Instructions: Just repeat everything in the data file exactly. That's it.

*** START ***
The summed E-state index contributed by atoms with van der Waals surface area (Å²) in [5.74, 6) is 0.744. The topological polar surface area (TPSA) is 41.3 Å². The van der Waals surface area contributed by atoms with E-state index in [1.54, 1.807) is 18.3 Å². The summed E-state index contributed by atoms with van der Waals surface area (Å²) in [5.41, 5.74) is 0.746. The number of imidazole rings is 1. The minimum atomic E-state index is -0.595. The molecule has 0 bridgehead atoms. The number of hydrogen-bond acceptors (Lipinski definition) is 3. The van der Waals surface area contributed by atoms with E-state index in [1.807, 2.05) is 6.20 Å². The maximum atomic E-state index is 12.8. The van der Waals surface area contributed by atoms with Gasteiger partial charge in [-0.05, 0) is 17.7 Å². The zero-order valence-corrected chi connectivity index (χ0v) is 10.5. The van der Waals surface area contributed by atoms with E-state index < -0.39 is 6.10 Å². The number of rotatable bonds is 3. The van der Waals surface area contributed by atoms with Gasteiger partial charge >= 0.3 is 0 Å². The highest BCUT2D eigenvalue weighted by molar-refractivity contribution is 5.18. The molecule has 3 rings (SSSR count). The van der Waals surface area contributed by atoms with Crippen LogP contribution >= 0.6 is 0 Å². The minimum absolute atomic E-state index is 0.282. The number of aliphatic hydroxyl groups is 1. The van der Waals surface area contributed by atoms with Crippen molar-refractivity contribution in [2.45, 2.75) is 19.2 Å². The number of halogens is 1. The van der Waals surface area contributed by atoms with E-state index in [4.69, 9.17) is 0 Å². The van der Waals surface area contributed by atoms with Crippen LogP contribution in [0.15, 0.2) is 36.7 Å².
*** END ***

The summed E-state index contributed by atoms with van der Waals surface area (Å²) in [5.74, 6) is 0.744. The topological polar surface area (TPSA) is 41.3 Å². The van der Waals surface area contributed by atoms with E-state index in [1.54, 1.807) is 18.3 Å². The summed E-state index contributed by atoms with van der Waals surface area (Å²) in [5.41, 5.74) is 0.746. The number of imidazole rings is 1. The minimum atomic E-state index is -0.595. The molecule has 0 bridgehead atoms. The number of hydrogen-bond acceptors (Lipinski definition) is 3. The van der Waals surface area contributed by atoms with E-state index in [1.807, 2.05) is 6.20 Å². The maximum atomic E-state index is 12.8. The van der Waals surface area contributed by atoms with Gasteiger partial charge in [-0.05, 0) is 17.7 Å². The zero-order valence-corrected chi connectivity index (χ0v) is 10.5. The van der Waals surface area contributed by atoms with E-state index < -0.39 is 6.10 Å². The number of rotatable bonds is 3. The van der Waals surface area contributed by atoms with Gasteiger partial charge >= 0.3 is 0 Å². The highest BCUT2D eigenvalue weighted by molar-refractivity contribution is 5.18. The molecule has 3 rings (SSSR count). The van der Waals surface area contributed by atoms with Crippen LogP contribution >= 0.6 is 0 Å². The minimum absolute atomic E-state index is 0.282. The number of aliphatic hydroxyl groups is 1. The van der Waals surface area contributed by atoms with Crippen molar-refractivity contribution in [2.45, 2.75) is 19.2 Å². The number of halogens is 1. The van der Waals surface area contributed by atoms with E-state index in [4.69, 9.17) is 0 Å². The van der Waals surface area contributed by atoms with Crippen LogP contribution in [0.15, 0.2) is 36.7 Å².